Being the centre of attention in the room brings great power, and with that power comes great responsibility. At the beginning of any course you have a room full of people who have come to you. Maybe they are there because they have to be, maybe because they want to be; no matter the reason, what you do in that time and space can have huge consequences for the motivation, skills and development of the people who are spending their time with you.
In one of my roles I had weekly mentoring sessions with two colleagues that were very good friends; we would sit around a desk in a small room and I would train and mentor them. They would come together and, without fail, one would sit back in his chair, passively letting the session wash over him, while the other would sit as far forward as she could, taking everything in and answering every question as soon as the words left my mouth.
She was keen, desperate to learn and improve. She had requested this development, and she was going to get as much out of it as she could. Her colleague, however, was very lackadaisical about the whole thing. He was coming because the opportunity was presented to him, and he had decided that he might as well take it. He was interested, but he preferred to crack jokes and make everyone laugh rather than knuckle under and work hard.
As a trainer, I found it very frustrating. I wanted him to speak more, participate and learn. I tried to direct my questions to him specifically, calling on him by name, and she still answered for him. I gave her an irritated look and she stopped. She looked embarrassed, crestfallen, and she apologised. In that moment I knew that I was holding in my hand the power to destroy her enthusiasm and drive for the sessions. If I spoke to her harshly and voiced my frustration with her, she would never again skip into the room, ready to go. She would be chastised and humbled and afraid to speak.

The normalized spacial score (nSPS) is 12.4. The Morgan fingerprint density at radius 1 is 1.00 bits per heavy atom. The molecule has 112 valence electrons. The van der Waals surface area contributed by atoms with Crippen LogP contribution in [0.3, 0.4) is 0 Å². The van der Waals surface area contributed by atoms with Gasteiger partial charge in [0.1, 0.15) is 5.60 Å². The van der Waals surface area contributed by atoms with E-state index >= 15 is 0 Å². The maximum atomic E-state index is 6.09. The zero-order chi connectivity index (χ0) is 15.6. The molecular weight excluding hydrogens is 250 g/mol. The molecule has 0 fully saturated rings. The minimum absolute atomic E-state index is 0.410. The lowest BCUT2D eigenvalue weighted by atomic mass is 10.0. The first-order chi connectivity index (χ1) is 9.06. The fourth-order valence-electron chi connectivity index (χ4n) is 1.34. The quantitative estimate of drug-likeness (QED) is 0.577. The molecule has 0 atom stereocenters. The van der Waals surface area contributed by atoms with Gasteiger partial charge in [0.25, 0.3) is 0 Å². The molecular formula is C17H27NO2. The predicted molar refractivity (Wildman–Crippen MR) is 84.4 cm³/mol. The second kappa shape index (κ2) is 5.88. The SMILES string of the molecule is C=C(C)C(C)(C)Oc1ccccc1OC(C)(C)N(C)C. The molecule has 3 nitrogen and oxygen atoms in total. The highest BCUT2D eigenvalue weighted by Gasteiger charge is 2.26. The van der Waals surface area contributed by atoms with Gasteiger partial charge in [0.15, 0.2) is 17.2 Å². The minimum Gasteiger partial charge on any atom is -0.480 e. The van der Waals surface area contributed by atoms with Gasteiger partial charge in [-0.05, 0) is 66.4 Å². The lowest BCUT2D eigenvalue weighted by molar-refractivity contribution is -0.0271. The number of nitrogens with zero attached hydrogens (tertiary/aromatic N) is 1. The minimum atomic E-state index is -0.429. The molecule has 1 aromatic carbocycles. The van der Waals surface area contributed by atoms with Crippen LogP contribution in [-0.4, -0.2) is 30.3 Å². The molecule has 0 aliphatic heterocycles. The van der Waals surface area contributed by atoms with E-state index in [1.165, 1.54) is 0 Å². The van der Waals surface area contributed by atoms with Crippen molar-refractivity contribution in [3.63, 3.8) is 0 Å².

It isn’t often that you get these moments, and see them with the level of clarity I had at the time they are happening, but I am so grateful that I was paying attention.
Instead of showing frustration with her I smiled. I told her that she was letting her colleague get away with murder. I warned her that she was letting him be lazy, pointed out that he lay back in his chair and let her do all the work. She looked over to him and he was doing just that – lying back in his chair, looking so relaxed he could have fallen asleep, and looking very amused that he’d been caught out; they both laughed. She realised the importance of him being involved and from that moment forth she was not only the most enthusiastic and motivated professional I’ve ever had the pleasure of working with, but she was also a motivating force. She engaged her colleague in a way I could never have hoped to, and he started to improve by leaps and bounds.
As a trainer I am always aware of the responsibility of being a motivating force, and how dangerous the power of being ‘the one in charge’ can be. It’s not only important to hit the basics, like knowing your audience, focusing on skill gaps, and training your material, it’s also vital to ensure that you nurture the enthusiasm in the room, try to harness it to ensure that it becomes as contagious as possible, and to avoid, wherever possible, letting your determination to do the job kill it stone dead.
Have you experienced a similar situation where you came to a crossroads in your training? What happened? Do you think you handled it as well as you could have?